This looks like the scene of a sci-fi film just before the aliens arrive, but unfortunately, this is no movie magic. This is the true color of the San Franciscan sky the afternoon on September 9, 2020 due to the active wildfires across much of the West Coast.
The wildfire has left a 2.5 million acre path of destruction in California and 133,000 acres in Oregon and is still only 20% contained. If you are compelled to help those in the wildfire’s path please consider donating to the following organizations.
A waiter in San Francisco, California bringing lunch to diners on September 9, 2020. Photo: Associated Press
Where can I donate?
The Red Cross is working on providing meals, supplies, and shelter to those who have been evacuated or have lost their homes to the fire. If in the area, they are also accepting new volunteers to assist with disaster relief.
The United Way of Northern California is accepting donations to fund emergency cash grants to help people rebuild their homes.
The Central California Animal Disaster Team relies on donations and volunteers to assist emergency response agencies with animal evacuation, emergency sheltering, search and rescue and animal reunification.
The California Fire Foundation is accepting donations to supply $250 gift cards to families of fallen firefighters, firefighters, and the communities they serve.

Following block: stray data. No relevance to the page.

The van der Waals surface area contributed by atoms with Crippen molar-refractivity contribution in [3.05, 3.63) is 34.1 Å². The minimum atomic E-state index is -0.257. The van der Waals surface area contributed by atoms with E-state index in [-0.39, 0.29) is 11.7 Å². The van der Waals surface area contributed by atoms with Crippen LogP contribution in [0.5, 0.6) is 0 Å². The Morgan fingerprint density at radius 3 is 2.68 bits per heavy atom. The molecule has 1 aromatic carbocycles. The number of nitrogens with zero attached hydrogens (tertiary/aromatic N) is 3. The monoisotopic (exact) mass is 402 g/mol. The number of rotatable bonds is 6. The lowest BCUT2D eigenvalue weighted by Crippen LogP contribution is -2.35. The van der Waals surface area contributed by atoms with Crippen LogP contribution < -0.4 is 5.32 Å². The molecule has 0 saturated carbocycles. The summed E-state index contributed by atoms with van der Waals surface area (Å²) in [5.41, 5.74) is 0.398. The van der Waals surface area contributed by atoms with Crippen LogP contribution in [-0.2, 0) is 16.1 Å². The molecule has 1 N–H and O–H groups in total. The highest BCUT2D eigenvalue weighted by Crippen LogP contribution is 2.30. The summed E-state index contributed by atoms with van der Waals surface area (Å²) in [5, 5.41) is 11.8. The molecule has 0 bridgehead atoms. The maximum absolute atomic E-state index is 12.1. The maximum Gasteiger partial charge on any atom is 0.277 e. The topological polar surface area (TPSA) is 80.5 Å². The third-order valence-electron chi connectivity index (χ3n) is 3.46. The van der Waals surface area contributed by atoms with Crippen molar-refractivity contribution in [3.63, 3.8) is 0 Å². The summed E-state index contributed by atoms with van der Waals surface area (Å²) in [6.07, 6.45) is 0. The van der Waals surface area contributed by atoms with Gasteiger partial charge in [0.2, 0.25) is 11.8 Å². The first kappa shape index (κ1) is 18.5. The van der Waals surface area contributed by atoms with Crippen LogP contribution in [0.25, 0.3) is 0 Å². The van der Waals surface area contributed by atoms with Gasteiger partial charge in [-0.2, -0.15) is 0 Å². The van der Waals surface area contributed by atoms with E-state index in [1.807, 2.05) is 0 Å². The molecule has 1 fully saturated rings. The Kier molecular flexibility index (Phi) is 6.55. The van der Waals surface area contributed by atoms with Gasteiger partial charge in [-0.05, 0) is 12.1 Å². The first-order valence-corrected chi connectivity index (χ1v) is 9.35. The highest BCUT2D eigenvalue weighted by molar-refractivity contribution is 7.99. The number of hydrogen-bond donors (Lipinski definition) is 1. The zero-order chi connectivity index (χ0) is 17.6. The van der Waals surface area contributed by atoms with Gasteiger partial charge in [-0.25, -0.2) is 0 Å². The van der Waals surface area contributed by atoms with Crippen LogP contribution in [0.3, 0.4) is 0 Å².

Help fund long-term solutions through the Center for Disaster Philanthropy. Funds received will be allocated to research, preparedness, and planning to help prevent devastation in the future.
UPS Truck in Oregon illuminated by the red skies from the wildfire.
What causes these extreme wildfires and how can they be prevented?
Record high temperatures, dry lightning events, heat waves, and high winds are partially to blame, but human impact has a lot to do with the ignition of wildfires.
We can do our part to prevent wildfires by
1. Reporting unattended fires.
2. Extinguishing campfires and fire pits when finished.
3. Not throwing cigarettes out of your vehicle.
4. Using caution when using flammable liquids such as propane.
5. Using caution when lighting fireworks and only use them if you’re in a clear area away from the woods.
6. Paying attention to wildfire warnings in your area through the National Weather Service.